The design of such storage hierarchies requires relatively many control circuits and a relatively high degree of internal administration, so that their use is contemplated only for a high total capacity. An inherent disadvantage of such hierarchies is that the data contained in one storage are partly duplicated in another, so that a certain percentage of the total capacity of the storage system is not effectively utilized. In addition, the effectiveness of many storage hierarchies is not fully satisfactory, as not all performance deficiencies of a storage type can be readily remedied. Cache systems, for example, call for a main storage which is fast to access during block transfer, so that in the case of a miss occurring in a cache storage, the desired data can be rapidly transferred from the main storage to the processor (and simultaneously to the cache); in addition, a very high data rate is required for rapidly loading the cache storage. With the large main storages (up to several megabytes) used for up-to-date cache systems, it is essential to have a main storage which is as cheap as possible to manufacture.
Among the objects of the present invention are to provide a digital storage which, while being relatively cheap to manufacture, has fast effective access and is suitable in particular for use in a storage hierarchy.
These and other objects of the invention will become apparent to those skilled in the art upon consideration of the following descriptions of the invention.
The invention is based on the fact that with many applications, the data are not transferred in single words (or parts of such words) but in blocks, each consisting of a plurality of words (or bytes). The addresses of the respective first data element of the blocks cannot be chosen arbitrarily but must be at so called address boundaries, so that the beginning addresses of all blocks are known. The invention proposes that a digital storage, which may be used, for example, as a main storage in a storage hierarchy, be designed such that different storage elements with different access times are employed. The storage elements (e.g., the storage chips or storage modules or areas of individual storage chips) are assigned in such a manner that the fast storage elements receive the first data elements of the storage blocks. For reading a data block, it is therefore necessary to access the fast storage elements first which subsequently, after a short time has elapsed, supply the first data element of the block. The remaining, slow, storage elements, in which the remaining data of a block are stored, can be addressed simultaneously or staggered in time in response to the read request of the fast storage element, so that the operation of the storage elements overlaps in time and the remaining data elements are read very rapidly one after the other. Thus, the digital storage, designed to include elements of different performance rates, acts like a homogeneous storage with very short access times and very high data rates. As, on the other hand, only relatively few fast (and thus expensive) storage elements are required and the main part of the storage consists of slow (and cheap) storage elements, the resultant total price is very favorable; in addition, the entire combined storage requires only one addressing unit.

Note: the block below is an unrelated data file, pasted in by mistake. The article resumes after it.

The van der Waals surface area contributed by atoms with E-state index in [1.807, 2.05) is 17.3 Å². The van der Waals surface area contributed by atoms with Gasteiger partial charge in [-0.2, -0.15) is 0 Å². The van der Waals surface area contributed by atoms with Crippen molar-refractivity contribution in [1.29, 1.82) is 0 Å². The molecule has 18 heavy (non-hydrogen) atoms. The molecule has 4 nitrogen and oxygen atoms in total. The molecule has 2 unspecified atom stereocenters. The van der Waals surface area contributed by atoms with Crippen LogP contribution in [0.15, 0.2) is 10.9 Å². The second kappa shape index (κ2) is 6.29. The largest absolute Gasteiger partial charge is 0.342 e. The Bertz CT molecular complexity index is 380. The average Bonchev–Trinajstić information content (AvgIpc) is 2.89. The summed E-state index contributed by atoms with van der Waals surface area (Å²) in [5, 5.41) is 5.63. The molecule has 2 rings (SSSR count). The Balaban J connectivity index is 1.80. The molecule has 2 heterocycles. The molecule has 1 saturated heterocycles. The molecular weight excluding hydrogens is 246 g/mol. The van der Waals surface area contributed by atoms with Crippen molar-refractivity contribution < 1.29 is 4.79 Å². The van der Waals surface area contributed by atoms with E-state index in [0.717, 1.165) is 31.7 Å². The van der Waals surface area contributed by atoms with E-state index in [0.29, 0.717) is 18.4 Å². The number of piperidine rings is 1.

A preferred application of this storage concerns its use as a main storage in a cache system, wherein complete cache blocks (so called cache lines) are transferred from the main storage into the cache, irrespective of which element in the cache block has just been requested by the processor. In this case, the above-described access pattern exists for the stored data, so that the begin elements of all cache blocks may be easily assigned to the fast storage elements.